Globally, the foremost intent of most corrections systems is the rehabilitative transformation of the offender. Most countries have recognized LWOP is contrary to such intentions by essentially declaring such prisoners to be irredeemable. Early American prisons were also focused on correction, reformation, and reintegration. In the early 1800s, the foundational belief within American correction systems was that a functioning system would protect offenders from permanent criminality. Contemporary American correction systems are an overwhelming failure because there is no institutional accountability with respect to offender rehabilitation programs and services. The current system is mainly one of caging and exclusion, not rehabilitation.
The United States also fails in general terms. The overuse of life sentences has far surpassed the types of offense for which it was originally intended. When America incarcerates one of every 100 citizens, this results in an incarceration rate greater than that of any other country in the world. An evolution of the United States criminal legal system would require a reduction in the use of such lengthy sentences. Doing so would also result in a corresponding decline in the overall prison populations. Experts agree, crime rates have not fueled prison population increases. Instead, it is the “tough on crime” policies of longer sentences—more lifers means larger prison populations. The proliferation of habitual offender laws, truth-in-sentencing schemes, and mandatory minimums, as well as the abolishment or politicization of discretionary parole, are the main causes of this problem. The idea that “life” literally means life is a modern phenomenon. The long-term trends in the utilization of life sentences accelerated between 1988-1996. Violent crime had been at its peak during that period. Despite precipitous declines in violent crime since, the list of offenses authorizing, or even mandating a life sentence, have continuously expanded. These excessive measures often result in disproportionate and arbitrary sentences.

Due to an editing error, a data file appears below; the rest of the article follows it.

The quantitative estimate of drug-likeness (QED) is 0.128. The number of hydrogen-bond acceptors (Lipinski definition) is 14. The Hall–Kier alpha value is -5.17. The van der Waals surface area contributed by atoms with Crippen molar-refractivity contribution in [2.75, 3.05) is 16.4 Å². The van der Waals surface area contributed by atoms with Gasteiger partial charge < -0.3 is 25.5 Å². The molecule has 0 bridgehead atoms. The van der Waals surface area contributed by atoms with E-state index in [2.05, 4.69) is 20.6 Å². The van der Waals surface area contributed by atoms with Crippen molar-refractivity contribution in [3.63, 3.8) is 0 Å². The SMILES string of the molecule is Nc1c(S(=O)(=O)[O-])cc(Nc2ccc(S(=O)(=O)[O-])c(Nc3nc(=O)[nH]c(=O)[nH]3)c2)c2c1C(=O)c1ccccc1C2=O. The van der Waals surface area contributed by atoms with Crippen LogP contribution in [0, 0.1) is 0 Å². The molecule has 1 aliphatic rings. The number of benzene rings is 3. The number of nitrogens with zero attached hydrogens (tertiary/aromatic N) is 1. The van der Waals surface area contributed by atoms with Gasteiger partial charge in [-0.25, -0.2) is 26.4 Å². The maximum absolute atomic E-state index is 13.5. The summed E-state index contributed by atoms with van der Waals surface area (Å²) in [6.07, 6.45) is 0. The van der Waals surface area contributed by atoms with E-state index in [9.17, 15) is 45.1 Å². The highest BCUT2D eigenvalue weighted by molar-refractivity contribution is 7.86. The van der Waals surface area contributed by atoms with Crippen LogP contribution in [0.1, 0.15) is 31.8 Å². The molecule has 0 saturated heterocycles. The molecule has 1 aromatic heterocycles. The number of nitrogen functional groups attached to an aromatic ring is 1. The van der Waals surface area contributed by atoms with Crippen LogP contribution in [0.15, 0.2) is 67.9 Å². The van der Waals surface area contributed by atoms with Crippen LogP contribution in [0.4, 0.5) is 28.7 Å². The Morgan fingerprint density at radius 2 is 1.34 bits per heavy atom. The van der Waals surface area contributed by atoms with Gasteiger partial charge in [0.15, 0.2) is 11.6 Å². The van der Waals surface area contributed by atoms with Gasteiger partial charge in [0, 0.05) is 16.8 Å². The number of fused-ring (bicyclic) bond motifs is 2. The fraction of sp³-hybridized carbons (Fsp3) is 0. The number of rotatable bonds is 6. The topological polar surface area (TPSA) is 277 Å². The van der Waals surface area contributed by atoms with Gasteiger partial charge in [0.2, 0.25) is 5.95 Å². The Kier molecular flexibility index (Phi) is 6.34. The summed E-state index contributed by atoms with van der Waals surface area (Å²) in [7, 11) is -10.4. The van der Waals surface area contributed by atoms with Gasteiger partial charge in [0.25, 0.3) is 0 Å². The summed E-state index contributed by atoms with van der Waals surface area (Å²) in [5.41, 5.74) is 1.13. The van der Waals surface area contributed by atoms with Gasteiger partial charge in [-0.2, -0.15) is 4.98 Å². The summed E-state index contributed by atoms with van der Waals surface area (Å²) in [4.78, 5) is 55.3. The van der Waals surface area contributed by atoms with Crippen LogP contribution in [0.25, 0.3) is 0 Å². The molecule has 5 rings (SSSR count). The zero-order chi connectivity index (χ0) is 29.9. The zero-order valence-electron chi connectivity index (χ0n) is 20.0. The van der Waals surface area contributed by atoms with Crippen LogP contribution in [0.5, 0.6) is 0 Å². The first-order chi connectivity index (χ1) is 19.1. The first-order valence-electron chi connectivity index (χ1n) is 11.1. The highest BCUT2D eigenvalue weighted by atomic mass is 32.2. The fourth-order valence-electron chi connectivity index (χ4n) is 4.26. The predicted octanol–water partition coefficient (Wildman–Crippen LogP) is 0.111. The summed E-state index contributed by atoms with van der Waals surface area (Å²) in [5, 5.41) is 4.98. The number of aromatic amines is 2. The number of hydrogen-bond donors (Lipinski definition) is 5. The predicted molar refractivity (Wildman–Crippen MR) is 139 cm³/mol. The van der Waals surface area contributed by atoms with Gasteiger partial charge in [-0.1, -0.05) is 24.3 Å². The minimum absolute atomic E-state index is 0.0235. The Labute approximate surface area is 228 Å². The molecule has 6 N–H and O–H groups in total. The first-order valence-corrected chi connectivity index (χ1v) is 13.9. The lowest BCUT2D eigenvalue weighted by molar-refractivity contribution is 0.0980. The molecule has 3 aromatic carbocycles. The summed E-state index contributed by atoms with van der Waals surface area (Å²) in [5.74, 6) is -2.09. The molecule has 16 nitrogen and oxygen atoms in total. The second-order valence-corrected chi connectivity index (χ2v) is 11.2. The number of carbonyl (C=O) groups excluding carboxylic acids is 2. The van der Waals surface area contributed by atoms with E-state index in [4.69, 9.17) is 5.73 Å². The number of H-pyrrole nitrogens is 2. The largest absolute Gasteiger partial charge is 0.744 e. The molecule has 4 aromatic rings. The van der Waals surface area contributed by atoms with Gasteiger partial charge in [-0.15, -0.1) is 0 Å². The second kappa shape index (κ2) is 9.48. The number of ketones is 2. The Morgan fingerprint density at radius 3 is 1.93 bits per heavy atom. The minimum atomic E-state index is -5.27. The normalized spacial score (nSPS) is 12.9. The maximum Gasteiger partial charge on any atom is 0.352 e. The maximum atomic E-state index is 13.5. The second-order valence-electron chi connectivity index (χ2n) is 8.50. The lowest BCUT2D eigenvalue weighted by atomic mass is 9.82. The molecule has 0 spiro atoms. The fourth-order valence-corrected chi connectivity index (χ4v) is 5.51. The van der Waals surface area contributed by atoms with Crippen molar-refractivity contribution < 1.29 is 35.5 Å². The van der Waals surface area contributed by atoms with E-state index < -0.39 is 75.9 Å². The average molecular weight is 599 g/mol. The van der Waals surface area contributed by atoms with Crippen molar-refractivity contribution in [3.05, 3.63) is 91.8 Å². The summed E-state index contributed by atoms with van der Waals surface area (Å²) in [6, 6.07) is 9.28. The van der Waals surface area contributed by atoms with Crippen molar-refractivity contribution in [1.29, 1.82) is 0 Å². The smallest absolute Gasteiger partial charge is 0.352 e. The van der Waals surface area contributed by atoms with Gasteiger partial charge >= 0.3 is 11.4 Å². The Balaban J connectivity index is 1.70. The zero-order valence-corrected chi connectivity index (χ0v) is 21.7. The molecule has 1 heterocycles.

The United States holds 40% of the world’s life-sentenced prisoners. LWOP is authorized in the federal system and every state expect Alaska. As a result, America holds 83% of the world’s LWOP population. LWOP sentences have grown six percent nation-wide in recent years, with 36 states recording increases. Twenty-four have “lifer” populations each individually exceeding the total nation-wide 1970s prison populations. For example, Utah now has four and a half times more “lifers” today then was its entire prison population in the recent past. Of all LWOP sentences, 55% are served by Blacks. One in five Black men, and one in nine Black women, are serving a life sentence. This trend has continued over several decades and has two distinct causes. Blacks statistically engage in higher rates of violent offenses. However, harsh sentencing policies have broadened the range of offenses for which LWOP may be imposed; policies applied to Blacks more frequently. Criminologists Ruth Peterson and Lauren Krivo found that socioeconomic vulnerabilities also contribute to this trend. These issues effect Latinx populations as well. No matter the racial component, it is clear that poverty produces more crime. These harsh sentences often do not account for the causes of crime. The class bias of such sentences is even clearer with few if any wealthy people being sentenced to LWOP, regardless of race.